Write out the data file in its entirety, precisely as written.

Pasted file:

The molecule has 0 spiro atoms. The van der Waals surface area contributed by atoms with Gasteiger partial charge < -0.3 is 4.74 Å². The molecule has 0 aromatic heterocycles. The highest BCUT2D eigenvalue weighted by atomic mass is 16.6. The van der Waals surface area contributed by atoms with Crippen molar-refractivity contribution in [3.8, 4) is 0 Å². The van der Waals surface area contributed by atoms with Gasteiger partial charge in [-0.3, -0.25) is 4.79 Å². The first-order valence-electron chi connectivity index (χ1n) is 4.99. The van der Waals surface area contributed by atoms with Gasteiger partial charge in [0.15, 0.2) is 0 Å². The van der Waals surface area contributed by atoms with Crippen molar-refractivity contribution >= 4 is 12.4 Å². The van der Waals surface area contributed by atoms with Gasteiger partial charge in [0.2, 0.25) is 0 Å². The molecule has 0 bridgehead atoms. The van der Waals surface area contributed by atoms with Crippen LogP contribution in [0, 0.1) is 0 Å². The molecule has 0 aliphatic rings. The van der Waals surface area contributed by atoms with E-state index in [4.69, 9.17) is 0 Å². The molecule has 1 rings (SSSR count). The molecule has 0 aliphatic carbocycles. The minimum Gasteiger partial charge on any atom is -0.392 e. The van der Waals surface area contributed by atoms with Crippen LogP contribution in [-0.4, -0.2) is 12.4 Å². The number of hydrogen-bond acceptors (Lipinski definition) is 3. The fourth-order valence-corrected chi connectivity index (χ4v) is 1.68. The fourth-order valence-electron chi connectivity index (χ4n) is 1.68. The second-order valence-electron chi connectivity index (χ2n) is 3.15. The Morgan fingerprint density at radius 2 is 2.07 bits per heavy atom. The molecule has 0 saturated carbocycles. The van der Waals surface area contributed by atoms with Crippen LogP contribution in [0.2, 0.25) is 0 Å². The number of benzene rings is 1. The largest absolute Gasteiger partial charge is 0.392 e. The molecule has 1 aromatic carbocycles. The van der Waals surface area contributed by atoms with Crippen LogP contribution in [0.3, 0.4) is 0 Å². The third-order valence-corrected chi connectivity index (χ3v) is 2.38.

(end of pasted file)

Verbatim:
The molecule has 0 spiro atoms. The van der Waals surface area contributed by atoms with Gasteiger partial charge < -0.3 is 4.74 Å². The molecule has 0 aromatic heterocycles. The highest BCUT2D eigenvalue weighted by atomic mass is 16.6. The van der Waals surface area contributed by atoms with Crippen molar-refractivity contribution in [3.8, 4) is 0 Å². The van der Waals surface area contributed by atoms with Gasteiger partial charge in [-0.3, -0.25) is 4.79 Å². The first-order valence-electron chi connectivity index (χ1n) is 4.99. The van der Waals surface area contributed by atoms with Gasteiger partial charge in [0.15, 0.2) is 0 Å². The van der Waals surface area contributed by atoms with Crippen molar-refractivity contribution >= 4 is 12.4 Å². The van der Waals surface area contributed by atoms with Gasteiger partial charge in [0.2, 0.25) is 0 Å². The molecule has 0 bridgehead atoms. The van der Waals surface area contributed by atoms with Crippen LogP contribution in [0, 0.1) is 0 Å². The molecule has 0 aliphatic rings. The van der Waals surface area contributed by atoms with E-state index in [4.69, 9.17) is 0 Å². The molecule has 1 rings (SSSR count). The molecule has 0 aliphatic carbocycles. The minimum Gasteiger partial charge on any atom is -0.392 e. The van der Waals surface area contributed by atoms with Crippen LogP contribution in [-0.4, -0.2) is 12.4 Å². The number of hydrogen-bond acceptors (Lipinski definition) is 3. The fourth-order valence-corrected chi connectivity index (χ4v) is 1.68. The fourth-order valence-electron chi connectivity index (χ4n) is 1.68. The second-order valence-electron chi connectivity index (χ2n) is 3.15. The Morgan fingerprint density at radius 2 is 2.07 bits per heavy atom. The molecule has 0 saturated carbocycles. The van der Waals surface area contributed by atoms with Crippen LogP contribution in [0.2, 0.25) is 0 Å². The number of benzene rings is 1. The largest absolute Gasteiger partial charge is 0.392 e. The molecule has 1 aromatic carbocycles. The van der Waals surface area contributed by atoms with Crippen LogP contribution in [0.3, 0.4) is 0 Å². The third-order valence-corrected chi connectivity index (χ3v) is 2.38.